Highlights here include the large and smooth display, the improved low-light photography enhanced by Oppo's new MariSilicon X NPU, plus the unique unibody design of the back. The rest of the photography doesn't quite stack up so well though, meaning unless you really care about avoiding Google, Samsung or Apple, there's not really much to push you Oppo's way.
Read our full Oppo Find X5 Pro review.
If you don't like waiting around for your phone to charge, then we present to you the Xiaomi 12 Pro - a phone that can go from 0 - 100% full in only 22 minutes.
There's more to the phone than just its super-powered charger though. We really like the detailed and smooth display, the triple 50MP camera array on the back, and how you get all this for less than an S22 Ultra, with the charger included in the box.
For limitations, we'd point to the tinny speaker quality, and the fact that the price, while below Samsung, is a big bump compared to last year. So while it's no longer quite as good a value buy, it's still got its unique attractions to rely on.
Note that now we also have the Xiaomi 12T Pro. It's cheaper, has the same 120W charging system, and uses a crazy-detailed 200MP main camera, but it has an inferior display and no telephoto camera. It offers a good alternative to the Xiaomi 12 Pro, but we still prefer the original overall.
Read our full Xiaomi 12 Pro review.
Most Ultra phones are happy just stuffing their backs with cameras, but Xiaomi went a step further and added a secondary display to the camera block, letting you take selfies with any of the three 50MP sensors, which includes top quality main and ultrawide sensors, plus a 5x telephoto camera for extreme close-ups. The phone can also charge at 67W, wired or wireless.
This phone costs a lot though, even for an ultra-grade flagship. Plus with two screens needing power, the battery life is understandably poor. If you don't mind these impracticalities, this is a phone that feels really special to use and own, and will catch the eye of basically everyone who sees you with it.
Read our full Xiaomi Mi 11 Ultra review.
For users with smaller amounts to spend on a phone, the Redmi Note 11 Pro offers a taste of the premium device life without much compromise. It's equipped with a 6.7-inch AMOLED display with a 120Hz refresh rate similar to phones way higher up on this list of the best U.K. Android phones. It also charges quite a bit faster and offers excellent battery life, making it a great workhorse of a phone for your daily usage needs.
Where the cheapness of the phone is revealed is in the performance department. Its chipset noticeably lacks power, and for some reason Redmi's shipping the phone with Android 11 rather than Android 12 like most phones this year. If you don't use demanding games and apps and aren't fussed about having the latest and greatest Android features though, the Redmi is a great choice for its cost.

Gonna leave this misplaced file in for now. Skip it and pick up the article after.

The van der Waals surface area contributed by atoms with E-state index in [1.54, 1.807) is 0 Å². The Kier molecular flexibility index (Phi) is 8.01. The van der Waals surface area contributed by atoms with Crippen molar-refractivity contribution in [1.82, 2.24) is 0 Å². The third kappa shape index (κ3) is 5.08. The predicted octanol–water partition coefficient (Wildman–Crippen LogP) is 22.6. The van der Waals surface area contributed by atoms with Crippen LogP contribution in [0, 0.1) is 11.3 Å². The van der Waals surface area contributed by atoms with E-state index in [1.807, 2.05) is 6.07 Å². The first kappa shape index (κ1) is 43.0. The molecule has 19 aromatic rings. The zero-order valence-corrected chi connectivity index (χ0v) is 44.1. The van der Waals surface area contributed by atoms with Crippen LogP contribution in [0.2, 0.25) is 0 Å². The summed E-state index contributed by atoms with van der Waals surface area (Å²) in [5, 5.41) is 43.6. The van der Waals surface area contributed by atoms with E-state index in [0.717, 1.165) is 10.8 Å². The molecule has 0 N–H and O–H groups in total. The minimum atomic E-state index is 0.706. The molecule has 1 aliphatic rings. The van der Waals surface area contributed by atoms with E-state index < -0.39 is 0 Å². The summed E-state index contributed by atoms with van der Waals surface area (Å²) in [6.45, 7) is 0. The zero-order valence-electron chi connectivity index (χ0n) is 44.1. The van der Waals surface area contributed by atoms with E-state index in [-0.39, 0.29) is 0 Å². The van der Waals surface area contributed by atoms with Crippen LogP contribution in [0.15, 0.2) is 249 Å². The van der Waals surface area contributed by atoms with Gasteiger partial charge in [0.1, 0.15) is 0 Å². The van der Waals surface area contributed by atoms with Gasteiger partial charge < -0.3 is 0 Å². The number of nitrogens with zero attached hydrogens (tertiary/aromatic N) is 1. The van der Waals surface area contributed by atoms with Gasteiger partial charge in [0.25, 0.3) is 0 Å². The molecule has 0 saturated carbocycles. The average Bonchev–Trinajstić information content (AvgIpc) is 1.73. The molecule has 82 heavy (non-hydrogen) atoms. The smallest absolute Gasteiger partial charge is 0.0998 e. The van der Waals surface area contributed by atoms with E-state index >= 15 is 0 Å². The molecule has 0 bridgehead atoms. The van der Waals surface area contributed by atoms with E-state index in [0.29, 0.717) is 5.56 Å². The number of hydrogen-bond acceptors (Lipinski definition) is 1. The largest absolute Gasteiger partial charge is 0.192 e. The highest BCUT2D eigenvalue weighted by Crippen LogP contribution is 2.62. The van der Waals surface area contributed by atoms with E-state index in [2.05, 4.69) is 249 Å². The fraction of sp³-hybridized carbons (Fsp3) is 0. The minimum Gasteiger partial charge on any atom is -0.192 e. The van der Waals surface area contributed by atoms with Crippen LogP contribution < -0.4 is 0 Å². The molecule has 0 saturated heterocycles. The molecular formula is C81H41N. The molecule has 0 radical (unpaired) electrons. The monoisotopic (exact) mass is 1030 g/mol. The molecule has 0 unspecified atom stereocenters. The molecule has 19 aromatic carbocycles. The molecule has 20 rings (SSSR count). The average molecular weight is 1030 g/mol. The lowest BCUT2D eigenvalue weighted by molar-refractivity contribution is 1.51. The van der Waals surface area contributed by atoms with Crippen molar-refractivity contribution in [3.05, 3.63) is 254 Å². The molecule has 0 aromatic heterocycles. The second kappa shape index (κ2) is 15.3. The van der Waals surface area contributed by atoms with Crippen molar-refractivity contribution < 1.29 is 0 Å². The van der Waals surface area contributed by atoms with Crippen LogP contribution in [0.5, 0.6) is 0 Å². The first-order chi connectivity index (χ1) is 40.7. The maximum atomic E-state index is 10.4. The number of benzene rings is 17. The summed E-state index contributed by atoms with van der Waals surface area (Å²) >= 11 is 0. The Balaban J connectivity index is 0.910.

Read our full Redmi Note 11 Pro review.
Do you have £1,600 and want to spend all of it on a phone? Why not throw caution to the wind and buy the Galaxy Z Fold 4, the most advanced phone currently on sale in the U.K.
The flexible phone has been adjusted to have a more comfortable aspect ratio, making the outer display more usable. You'll still want to spend plenty of time with the phone open though, as the new taskbar makes swapping between apps and opening several at once super easy, and the brighter display makes all your content really pop. The upgraded rear cameras and brighter displays make a big difference to the Z Fold 4's general usability too.
The main limitation here is the Z Fold 4’s price, as it still costs far more than other, excellent phones. It remains a heavy, tricky to use device in its folded form too, while on the inside, the 4MP under-display camera still takes underwhelming selfies. These don't detract from the phone's main appeal though, which is its tablet-like productivity experience that fits in your pocket.
Read our full Samsung Galaxy Z Fold 4 review.
How to choose the best Android phone for you
To start off on making your Android phone shortlist, have a budget in mind. The price of a mid-range phone is around £400, with cheaper phones costing less than that, and the most expensive phones clearing £1,000 or more. Figure out what you can afford and stick to it.
Next, decide which features you want to prioritise. Even on phones that in theory do it all, there are some big differences in how well they handle things like photography, charging speed or performance. Whichever phones do these better should be your first port of call when looking for more information or prices.
The final bit of advice we'll give is to keep in mind how large the phones are. If you don't mind using your phone with two hands, then this won’t matter so much. But if you like to be able to swipe around, type messages and browse through your apps with one hand, then you might be better off going for a more compact device, which we'd class as phones around 6 - 6.3 inches in size.
How we test smartphones
Every smartphone Tom’s Guide evaluates is tested for several days in real-world use cases and benchmarked with a gamut of performance-measuring apps. In terms of performance, we used Geekbench 5 to measure overall speed and 3DMark to measure graphics performance.
We also use our own video editing test in the Adobe Premiere Rush app to see how long it takes to transcode a clip, which we run on both Android phones and iPhone to compare performance.
We use a light meter to ascertain display quality data, like brightness and color accuracy, and our proprietary battery test determines longevity on a charge by continuously loading live web pages over a 4G or 5G network. We set each phone to 150 nits of screen brightness and try to use T-Mobile's network each time in order to achieve comparable results across phones.
Lastly, we explore the software, test gaming performance and conduct live camera comparisons with rival handsets — and each of these factors play a part in our comprehensive verdict.